Issues / Uncategorized
George W. Bushs decision to make his first overseas trip to Mexico, in mid-February, has generated a great deal of speculation about what this could possibly mean for changes in U.S. policy toward Latin America over the next four years.
The new administration must look critically at how we define security.
Washington's misguided policies toward Iraq but have warped the overall thrust of U.S. foreign and military policy for the past decade.
A wise U.S. foreign policy would be one that is sensitive to Ukraineâs function as a bridge between Russia and the Western military alliance.
Even other Persian Gulf countries have moderated their positions toward Saddam in light of his ostentatious and highly popular condemnation of Israel's violent retaliation against the new Palestinian Intifada.
While Latin America may be off the maps of key political pundits, the Bush administration faces immediate and extremely important policy challenges that will shape U.S.-Latin American relations over the course of President Bush's tenure in the White House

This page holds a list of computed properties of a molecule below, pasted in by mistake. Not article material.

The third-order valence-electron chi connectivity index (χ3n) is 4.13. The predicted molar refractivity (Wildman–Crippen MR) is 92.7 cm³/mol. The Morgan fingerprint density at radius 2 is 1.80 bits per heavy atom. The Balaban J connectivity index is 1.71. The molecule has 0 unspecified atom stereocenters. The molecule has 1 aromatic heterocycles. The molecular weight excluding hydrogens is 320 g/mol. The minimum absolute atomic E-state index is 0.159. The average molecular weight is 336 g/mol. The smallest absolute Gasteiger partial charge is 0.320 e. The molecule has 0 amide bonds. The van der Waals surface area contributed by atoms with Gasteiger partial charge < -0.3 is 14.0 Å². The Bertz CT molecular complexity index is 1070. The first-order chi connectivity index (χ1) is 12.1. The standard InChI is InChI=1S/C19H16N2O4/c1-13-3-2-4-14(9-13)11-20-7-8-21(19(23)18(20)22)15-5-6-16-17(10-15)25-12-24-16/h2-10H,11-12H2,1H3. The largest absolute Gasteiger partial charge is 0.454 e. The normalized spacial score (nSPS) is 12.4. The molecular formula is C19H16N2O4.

Will Africa be âoff the agendaâ of a Bush administration?
A dangerous blind spot in the incoming administrations view of Russian affairs is its inadequate understanding of the significance of the newly independent states.
A Bush presidency portends a return to the blatantly anti-African policies of the Reagan-Bush years, characterized by a general disregard for black people and a perception of Africa as a social welfare case.
Bush and his East-European ties